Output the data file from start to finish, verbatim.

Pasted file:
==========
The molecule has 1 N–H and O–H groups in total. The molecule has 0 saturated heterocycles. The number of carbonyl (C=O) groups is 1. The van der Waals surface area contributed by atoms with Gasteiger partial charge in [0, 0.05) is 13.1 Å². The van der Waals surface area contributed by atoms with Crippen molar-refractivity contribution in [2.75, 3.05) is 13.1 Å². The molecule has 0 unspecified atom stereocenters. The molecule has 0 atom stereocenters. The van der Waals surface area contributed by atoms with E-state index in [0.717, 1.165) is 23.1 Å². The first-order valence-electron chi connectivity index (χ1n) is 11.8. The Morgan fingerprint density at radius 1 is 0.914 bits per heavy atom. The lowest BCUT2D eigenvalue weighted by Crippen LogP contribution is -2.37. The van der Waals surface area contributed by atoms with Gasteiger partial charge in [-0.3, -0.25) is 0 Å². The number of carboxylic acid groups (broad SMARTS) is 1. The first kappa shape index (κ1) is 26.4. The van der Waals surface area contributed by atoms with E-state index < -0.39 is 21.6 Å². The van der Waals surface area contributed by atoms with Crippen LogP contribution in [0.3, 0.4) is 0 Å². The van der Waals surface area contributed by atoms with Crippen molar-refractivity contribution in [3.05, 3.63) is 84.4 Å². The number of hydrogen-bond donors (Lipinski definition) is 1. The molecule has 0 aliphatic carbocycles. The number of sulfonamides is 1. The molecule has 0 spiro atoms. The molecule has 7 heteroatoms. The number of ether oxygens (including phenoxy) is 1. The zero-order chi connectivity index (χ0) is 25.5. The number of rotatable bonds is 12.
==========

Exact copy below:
The molecule has 1 N–H and O–H groups in total. The molecule has 0 saturated heterocycles. The number of carbonyl (C=O) groups is 1. The van der Waals surface area contributed by atoms with Gasteiger partial charge in [0, 0.05) is 13.1 Å². The van der Waals surface area contributed by atoms with Crippen molar-refractivity contribution in [2.75, 3.05) is 13.1 Å². The molecule has 0 unspecified atom stereocenters. The molecule has 0 atom stereocenters. The van der Waals surface area contributed by atoms with E-state index in [0.717, 1.165) is 23.1 Å². The first-order valence-electron chi connectivity index (χ1n) is 11.8. The Morgan fingerprint density at radius 1 is 0.914 bits per heavy atom. The lowest BCUT2D eigenvalue weighted by Crippen LogP contribution is -2.37. The van der Waals surface area contributed by atoms with Gasteiger partial charge in [-0.3, -0.25) is 0 Å². The number of carboxylic acid groups (broad SMARTS) is 1. The first kappa shape index (κ1) is 26.4. The van der Waals surface area contributed by atoms with E-state index < -0.39 is 21.6 Å². The van der Waals surface area contributed by atoms with Crippen LogP contribution in [0.3, 0.4) is 0 Å². The van der Waals surface area contributed by atoms with Crippen molar-refractivity contribution in [3.05, 3.63) is 84.4 Å². The number of hydrogen-bond donors (Lipinski definition) is 1. The molecule has 0 aliphatic carbocycles. The number of sulfonamides is 1. The molecule has 0 spiro atoms. The molecule has 7 heteroatoms. The number of ether oxygens (including phenoxy) is 1. The zero-order chi connectivity index (χ0) is 25.5. The number of rotatable bonds is 12.